I wasn’t even certain I knew how to make f**k-me eyes. But I definitely hadn’t been making them at that tool downstairs. No wonder so many marriages ended in divorce. Marriage sucked and husbands were the worst. My shoulders were caving in on me. I didn’t think I’d ever felt so small.
“I think your brother issues might be even worse than your wife issues, and that’s saying something.” Slowly, I shook my head. “Thank you for offering me the opportunity to defend myself. I really appreciate it. But you know what, David? I’m just not convinced your good opinion is worth it.”
I walked away before I said something worse. Forget anything amicable. The sooner we were divorced, the better.
Sunlight poured in through the windows when I woke the next morning. Someone was hammering on the door, turning the handle, trying to get in. I’d locked it after the scene with David last night. Just in case he was tempted to return to trade some more insults with me. It had taken me hours to get to sleep with the music thrumming through the floor and my emotions running wild. But exhaustion won out in the end.
“Evelyn! Hello?” a female voice yelled from out in the hallway. “Are you in there?”
I crawled across the ginormous bed, tugging on the hem of David’s T-shirt. Whatever he’d used to wash it in Vegas, it didn’t smell of puke. The man had laundry skills. Fortunate for me, because apart from my dirty party dress and a couple of tops, I had nothing else to wear.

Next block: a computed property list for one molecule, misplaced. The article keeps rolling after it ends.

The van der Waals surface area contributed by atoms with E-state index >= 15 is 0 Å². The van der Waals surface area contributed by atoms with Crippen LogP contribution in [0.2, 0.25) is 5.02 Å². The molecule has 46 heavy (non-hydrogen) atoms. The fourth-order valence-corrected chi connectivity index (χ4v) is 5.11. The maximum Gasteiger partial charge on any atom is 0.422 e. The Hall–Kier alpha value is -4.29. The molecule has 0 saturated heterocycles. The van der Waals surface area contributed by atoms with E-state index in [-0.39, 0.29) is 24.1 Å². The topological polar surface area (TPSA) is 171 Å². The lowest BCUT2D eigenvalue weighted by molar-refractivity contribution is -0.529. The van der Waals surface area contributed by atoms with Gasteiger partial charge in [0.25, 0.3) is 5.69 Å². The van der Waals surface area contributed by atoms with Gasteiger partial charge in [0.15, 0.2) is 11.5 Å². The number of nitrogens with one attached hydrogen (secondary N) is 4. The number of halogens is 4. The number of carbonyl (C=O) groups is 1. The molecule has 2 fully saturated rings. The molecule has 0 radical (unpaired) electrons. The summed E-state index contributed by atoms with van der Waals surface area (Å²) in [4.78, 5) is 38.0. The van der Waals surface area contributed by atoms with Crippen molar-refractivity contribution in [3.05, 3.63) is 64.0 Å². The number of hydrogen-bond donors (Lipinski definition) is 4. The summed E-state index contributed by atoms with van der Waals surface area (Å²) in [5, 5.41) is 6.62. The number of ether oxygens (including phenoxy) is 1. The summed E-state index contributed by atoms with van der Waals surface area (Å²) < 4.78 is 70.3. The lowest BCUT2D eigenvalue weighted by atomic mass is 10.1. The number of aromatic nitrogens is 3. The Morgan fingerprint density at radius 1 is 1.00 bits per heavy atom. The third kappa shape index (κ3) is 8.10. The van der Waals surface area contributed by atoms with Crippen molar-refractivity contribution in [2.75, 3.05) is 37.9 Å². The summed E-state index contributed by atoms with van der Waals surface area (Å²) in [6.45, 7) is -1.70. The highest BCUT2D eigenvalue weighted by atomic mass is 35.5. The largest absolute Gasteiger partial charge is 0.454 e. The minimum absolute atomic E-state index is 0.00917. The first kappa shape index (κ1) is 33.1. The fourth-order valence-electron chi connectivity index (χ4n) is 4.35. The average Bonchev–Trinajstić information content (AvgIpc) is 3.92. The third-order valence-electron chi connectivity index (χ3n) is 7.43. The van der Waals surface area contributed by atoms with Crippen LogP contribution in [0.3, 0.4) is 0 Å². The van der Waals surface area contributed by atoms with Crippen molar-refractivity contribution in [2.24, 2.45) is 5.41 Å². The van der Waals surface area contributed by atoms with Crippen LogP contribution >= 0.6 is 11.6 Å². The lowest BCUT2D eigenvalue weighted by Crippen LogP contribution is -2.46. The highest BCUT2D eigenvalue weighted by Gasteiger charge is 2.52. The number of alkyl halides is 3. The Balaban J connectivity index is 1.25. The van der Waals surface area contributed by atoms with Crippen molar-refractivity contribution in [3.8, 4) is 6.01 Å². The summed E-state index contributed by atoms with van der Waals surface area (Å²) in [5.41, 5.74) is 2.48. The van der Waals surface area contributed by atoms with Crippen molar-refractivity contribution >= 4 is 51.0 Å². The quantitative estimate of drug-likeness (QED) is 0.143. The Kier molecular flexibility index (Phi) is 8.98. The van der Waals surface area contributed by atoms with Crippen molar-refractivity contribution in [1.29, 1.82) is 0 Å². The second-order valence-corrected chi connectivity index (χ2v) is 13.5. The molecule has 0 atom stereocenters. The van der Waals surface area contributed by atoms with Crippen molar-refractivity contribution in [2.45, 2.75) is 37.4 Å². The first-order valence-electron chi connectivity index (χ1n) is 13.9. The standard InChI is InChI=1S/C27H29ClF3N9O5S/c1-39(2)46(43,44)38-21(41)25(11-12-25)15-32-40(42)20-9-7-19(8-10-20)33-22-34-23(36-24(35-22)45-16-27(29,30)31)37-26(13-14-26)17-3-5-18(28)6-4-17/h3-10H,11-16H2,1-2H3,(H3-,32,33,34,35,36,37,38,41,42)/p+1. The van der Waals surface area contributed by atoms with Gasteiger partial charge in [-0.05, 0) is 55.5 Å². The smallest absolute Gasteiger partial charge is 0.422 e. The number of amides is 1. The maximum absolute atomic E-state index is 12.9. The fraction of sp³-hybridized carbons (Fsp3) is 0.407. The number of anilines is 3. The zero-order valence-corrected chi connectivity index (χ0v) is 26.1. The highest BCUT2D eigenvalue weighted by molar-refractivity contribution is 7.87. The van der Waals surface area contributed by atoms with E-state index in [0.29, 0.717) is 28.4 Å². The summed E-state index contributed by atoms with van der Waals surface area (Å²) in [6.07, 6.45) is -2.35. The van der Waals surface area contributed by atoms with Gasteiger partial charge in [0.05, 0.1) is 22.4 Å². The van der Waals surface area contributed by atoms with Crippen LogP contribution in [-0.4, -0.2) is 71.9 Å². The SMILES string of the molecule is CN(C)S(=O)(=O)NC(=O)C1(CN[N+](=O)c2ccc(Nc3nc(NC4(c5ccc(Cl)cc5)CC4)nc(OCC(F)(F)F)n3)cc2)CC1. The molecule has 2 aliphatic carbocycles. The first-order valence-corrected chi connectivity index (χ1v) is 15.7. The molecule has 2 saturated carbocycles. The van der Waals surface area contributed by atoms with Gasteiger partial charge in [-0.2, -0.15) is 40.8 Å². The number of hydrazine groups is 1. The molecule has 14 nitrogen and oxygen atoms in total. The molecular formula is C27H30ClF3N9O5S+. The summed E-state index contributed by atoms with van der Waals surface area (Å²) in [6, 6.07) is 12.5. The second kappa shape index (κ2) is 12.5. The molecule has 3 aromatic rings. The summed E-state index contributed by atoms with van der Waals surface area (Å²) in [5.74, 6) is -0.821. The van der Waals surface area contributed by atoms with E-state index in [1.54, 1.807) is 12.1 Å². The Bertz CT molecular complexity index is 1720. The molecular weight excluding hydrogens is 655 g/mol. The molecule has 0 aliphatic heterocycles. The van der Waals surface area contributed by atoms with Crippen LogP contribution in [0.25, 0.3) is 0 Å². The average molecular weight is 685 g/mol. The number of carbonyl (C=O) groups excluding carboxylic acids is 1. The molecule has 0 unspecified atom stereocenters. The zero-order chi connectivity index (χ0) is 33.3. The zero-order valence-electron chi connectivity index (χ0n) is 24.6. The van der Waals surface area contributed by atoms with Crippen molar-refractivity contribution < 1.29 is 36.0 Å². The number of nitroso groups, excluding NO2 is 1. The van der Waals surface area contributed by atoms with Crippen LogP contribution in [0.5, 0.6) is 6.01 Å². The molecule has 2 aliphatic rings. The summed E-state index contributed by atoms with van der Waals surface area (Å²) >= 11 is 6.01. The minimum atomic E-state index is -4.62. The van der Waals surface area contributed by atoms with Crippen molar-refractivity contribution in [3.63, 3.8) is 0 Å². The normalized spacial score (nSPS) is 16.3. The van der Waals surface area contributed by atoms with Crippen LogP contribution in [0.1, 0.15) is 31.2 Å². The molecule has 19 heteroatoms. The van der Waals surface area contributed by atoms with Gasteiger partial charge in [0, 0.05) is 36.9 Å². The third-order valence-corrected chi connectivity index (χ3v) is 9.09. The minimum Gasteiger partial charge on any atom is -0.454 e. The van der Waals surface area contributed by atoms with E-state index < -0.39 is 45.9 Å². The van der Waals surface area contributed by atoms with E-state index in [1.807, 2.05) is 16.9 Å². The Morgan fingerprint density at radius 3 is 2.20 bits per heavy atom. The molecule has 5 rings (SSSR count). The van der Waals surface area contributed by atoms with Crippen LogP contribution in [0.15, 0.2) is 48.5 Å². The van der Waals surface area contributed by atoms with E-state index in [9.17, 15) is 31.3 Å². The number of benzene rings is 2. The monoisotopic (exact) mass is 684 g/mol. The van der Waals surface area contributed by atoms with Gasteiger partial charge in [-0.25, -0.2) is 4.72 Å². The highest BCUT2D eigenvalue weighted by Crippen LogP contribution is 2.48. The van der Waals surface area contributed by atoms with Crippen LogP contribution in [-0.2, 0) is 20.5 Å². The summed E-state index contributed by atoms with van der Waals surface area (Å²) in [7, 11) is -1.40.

“Who is it?” I asked, yawning loudly.
“Martha. I’m David’s PA.”
I cracked open the door and peered out. The elegant brunette from last night stared back at me, unimpressed. From being made to wait or the sight of my bed hair, I didn’t know. Did everyone in this house look like they’d just slunk off the cover of Vogue? Her eyes turned into slits at the sight of David’s shirt.
“His representatives are here to meet with you. You might want to get your ass into gear.” The woman spun on her heel and strode off down the hallway, heels clacking furiously against the terracotta tiled floor.
She didn’t acknowledge me, but then, I didn’t expect her to. This part of LA was clearly a colony for ill-mannered douches. I rushed through a shower, pulled on my jeans and a clean T-shirt. It was the best I could do.
The house stayed silent as I rushed down the hallway. There were no signs of life on the second level. I’d slapped on a little mascara, tied my wet hair back in a ponytail, but that was it. I could either hold people up or go without make-up. Politeness won. If coffee had been in the offering, however, I’d have left David’s representatives hanging for at least two cups. Running on zero caffeine seemed suicidal given the stressful circumstances. I hurried down the stairs.
“Ms Thomas,” a man called, stepping out of a room to the left. He wore jeans and a white polo shirt. Around his neck sat a thick, gold chain. So who was this? Another of David’s entourage?
“Sorry I’m late.”
“It’s fine.” He smiled, but I didn’t quite believe him despite the big white teeth. Nature had clearly played no part in his teeth or tan. “I’m Adrian.”